NTP config in YAST OKs server when added, but can't Synchronize Now

In YAST, configuring a server for the Network Time Protocol (NTP). When I add a new public NTP server, the test succeeds. However, when I accept that and I’m back at the Change Date & Time screen, the Synchronize Now button results in a failure to get an update from the server.
I’ve looked at the fire wall and NTP UDP:123 is checked in the External zone.
Hints welcomed.

On 02/13/2019 08:56 PM, konsultor wrote:
>
> In YAST, configuring a server for the Network Time Protocol (NTP). When
> I add a new public NTP server, the test succeeds. However, when I
> accept that and I’m back at the Change Date & Time screen, the
> Synchronize Now button results in a failure to get an update from the
> server.

Have you tried getting a LAN/wire trace to see what is happening on the wire?


sudo /usr/sbin/tcpdump -n -s 0 -i any port 123

#or written to a file:for you to post for us to review

sudo /usr/sbin/tcpdump -n -s 0 -i any -w /tmp/ntp.cap -v port 123

> I’ve looked at the fire wall and NTP UDP:123 is checked in the External
> zone.

The firewall configuration is all about incoming traffic, and normally
(with SuSEfirewall2 anyway) would work, even with UDP, when your box
starts the communication, so you should not need to change it for NTP to
work on this box as a client (vs. as a server).

Once upon a time, years ago, I reported a bug against YaST2 because it was
allowing addresses to be added even though the connection test was
failing, but I’d expect that to still be fixed. I found the problem using
the LAN/wire trace steps above, so I’d start there.

Does any address work? Is it possible only the NTP server you are trying
is bad? There are public addresses, assuming your network allows reaching
them like most do, at pool.ntp.org (and <country>.pool.ntp.org, e.g.
us.pool.ntp.org) which you can use to test.


Good luck.

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@konsultor:

Have you checked the output of “chronyc activity”, “chronyc sources” and “chronyc sourcestats”?

Looking at the YaST NTP module, it seems that it can’t, yet, handle the complete chrony configuration file – it only mentions the “pool” entry but, not the “server” entry …

Have you setup the systemd services correctly?


 > systemctl list-unit-files | grep -iE 'ntp|chron'
chrony-dnssrv@.service                                                 static   
chrony-wait.service                                                    disabled 
chronyd.service                                                        enabled  
ntp-wait.service                                                       masked   
ntpd.service                                                           masked   
chrony-dnssrv@.timer                                                   disabled 
 > 

It should be running

/usr/sbin/chronyd -q -t 30 'pool *server* iburst'

where server is server from your definition. Does it fail if you run it in terminal?

Tried this first, since it is quick (will do a wireshark trace later). Got this:

Linspak:/home/konsultor # /usr/sbin/chronyd -q -t 30 'pool 1.pool.ntp.org iburst'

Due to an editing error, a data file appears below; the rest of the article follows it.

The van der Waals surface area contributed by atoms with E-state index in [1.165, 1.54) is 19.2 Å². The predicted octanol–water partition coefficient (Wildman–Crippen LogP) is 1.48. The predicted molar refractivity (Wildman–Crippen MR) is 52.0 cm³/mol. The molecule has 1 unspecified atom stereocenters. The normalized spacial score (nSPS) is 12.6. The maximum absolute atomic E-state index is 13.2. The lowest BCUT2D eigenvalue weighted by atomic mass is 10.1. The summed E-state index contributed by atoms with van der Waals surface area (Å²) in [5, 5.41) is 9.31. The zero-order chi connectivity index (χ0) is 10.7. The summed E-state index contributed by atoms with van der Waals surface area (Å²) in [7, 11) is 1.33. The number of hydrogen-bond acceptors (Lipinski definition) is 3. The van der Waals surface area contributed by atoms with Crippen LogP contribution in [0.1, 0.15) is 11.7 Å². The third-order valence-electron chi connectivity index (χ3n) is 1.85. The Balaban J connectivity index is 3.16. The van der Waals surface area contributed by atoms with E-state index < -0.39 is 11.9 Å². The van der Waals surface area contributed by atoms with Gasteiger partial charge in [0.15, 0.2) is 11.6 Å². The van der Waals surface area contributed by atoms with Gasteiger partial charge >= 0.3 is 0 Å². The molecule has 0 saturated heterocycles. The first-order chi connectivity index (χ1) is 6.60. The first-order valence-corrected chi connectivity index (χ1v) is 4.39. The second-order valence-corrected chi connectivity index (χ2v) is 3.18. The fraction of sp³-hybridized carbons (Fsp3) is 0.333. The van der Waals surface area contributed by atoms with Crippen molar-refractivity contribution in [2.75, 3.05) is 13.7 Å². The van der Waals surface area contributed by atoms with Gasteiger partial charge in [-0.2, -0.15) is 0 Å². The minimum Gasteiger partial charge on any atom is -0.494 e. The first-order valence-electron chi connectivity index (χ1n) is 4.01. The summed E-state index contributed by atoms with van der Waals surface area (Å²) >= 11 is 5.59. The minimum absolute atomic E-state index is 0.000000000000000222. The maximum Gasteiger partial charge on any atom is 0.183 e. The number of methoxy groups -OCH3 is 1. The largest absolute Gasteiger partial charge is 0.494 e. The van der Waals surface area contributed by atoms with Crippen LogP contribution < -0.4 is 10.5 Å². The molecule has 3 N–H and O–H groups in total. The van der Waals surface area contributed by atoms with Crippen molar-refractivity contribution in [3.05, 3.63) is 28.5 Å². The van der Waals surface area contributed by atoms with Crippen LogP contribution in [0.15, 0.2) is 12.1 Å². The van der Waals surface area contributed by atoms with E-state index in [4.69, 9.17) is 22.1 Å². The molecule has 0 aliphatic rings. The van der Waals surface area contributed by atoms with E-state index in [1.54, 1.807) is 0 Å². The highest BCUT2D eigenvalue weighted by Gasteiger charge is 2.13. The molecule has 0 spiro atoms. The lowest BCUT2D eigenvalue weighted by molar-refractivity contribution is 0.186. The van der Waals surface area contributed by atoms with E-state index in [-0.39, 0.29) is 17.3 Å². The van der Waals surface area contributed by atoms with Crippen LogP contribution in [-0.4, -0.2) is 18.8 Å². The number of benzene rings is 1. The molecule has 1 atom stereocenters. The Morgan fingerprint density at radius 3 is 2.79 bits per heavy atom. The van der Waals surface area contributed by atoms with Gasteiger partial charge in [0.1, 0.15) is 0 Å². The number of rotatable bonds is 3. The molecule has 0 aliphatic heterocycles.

2019-02-14T18:46:55Z chronyd version 3.2 starting (+CMDMON +NTP +REFCLOCK +RTC +PRIVDROP -SCFILTER +SECHASH -SIGND +ASYNCDNS +IPV6 -DEBUG)
2019-02-14T18:46:55Z Fatal error : Another chronyd may already be running (pid=12637), check /var/run/chronyd.pid
Linspak:/home/konsultor # /var/run/chronyd.pid
bash: /var/run/chronyd.pid: Permission denied

I don’t understand why a process running as SU finds permission denied. Went looking for the pid, but that no longer is a sortable column in Services Mangaer. This is the first time I’ve encountered this situation.


sudo /usr/sbin/tcpdump -n -s 0 -i any port 123

#or written to a file:for you to post for us to review

sudo /usr/sbin/tcpdump -n -s 0 -i any -w /tmp/ntp.cap -v port 123

Not yet, will do.

Same result from 4 different NTP server names.

Captured a pcap file with tcpdump, and can display it in Wireshark. Unaccustomed as I am, I don’t see how to get the pcap to you because I can’t post an attached file, Kate displays gibberish, and I can’t find a way to copy the legible packet lines from Wireshark. There must be a way. Please let me know what I’m missing.
Thanks.

Well, this is clear enough. Was chronyd started when you tried to “synchronize now” from YaST (systemctl status chronyd.service)? Do you have anything in logs around this time (journalctl) - YaST should have logged reason for error as well?

You didn’t check the systemd status of the Chrony service before attempting to start another instance of the Chrony daemon …


 # systemctl status chronyd.service 
● chronyd.service - NTP client/server
   Loaded: loaded (/usr/lib/systemd/system/chronyd.service; enabled; vendor preset: disabled)
   Active: active (running) since Fri 2019-02-15 10:32:46 CET; 40min ago
     Docs: man:chronyd(8)
           man:chrony.conf(5)
  Process: 1047 ExecStartPost=/usr/share/chrony-helper update-daemon (code=exited, status=0/SUCCESS)
  Process: 1000 ExecStart=/usr/sbin/chronyd $OPTIONS (code=exited, status=0/SUCCESS)
 **Main PID: 1016 (chronyd)**
    Tasks: 1 (limit: 4915)
   CGroup: /system.slice/chronyd.service
           └─**1016 /usr/sbin/chronyd**

Feb 15 10:32:45 xxx systemd[1]: Starting NTP client/server...
Feb 15 10:32:45 xxx chronyd[1016]: chronyd version 3.2 starting (+CMDMON +NTP +REFCLOCK +RTC +PRIVDROP -SCFILTER +SE>
Feb 15 10:32:45 xxx chronyd[1016]: Frequency -2.839 +/- 0.154 ppm read from /var/lib/chrony/drift
Feb 15 10:32:46 xxx systemd[1]: Started NTP client/server.
Feb 15 10:33:19 xxx chronyd[1016]: Selected source 2001:16b8:2d1c:d800:5e49:79ff:fedc:e1aa
Feb 15 10:35:30 xxx chronyd[1016]: Selected source 217.91.44.17
 # 

On 02/14/2019 11:56 AM, konsultor wrote:
>
> Code:
> --------------------
> Linspak:/home/konsultor # /usr/sbin/chronyd -q -t 30 ‘pool 1.pool.ntp.org iburst’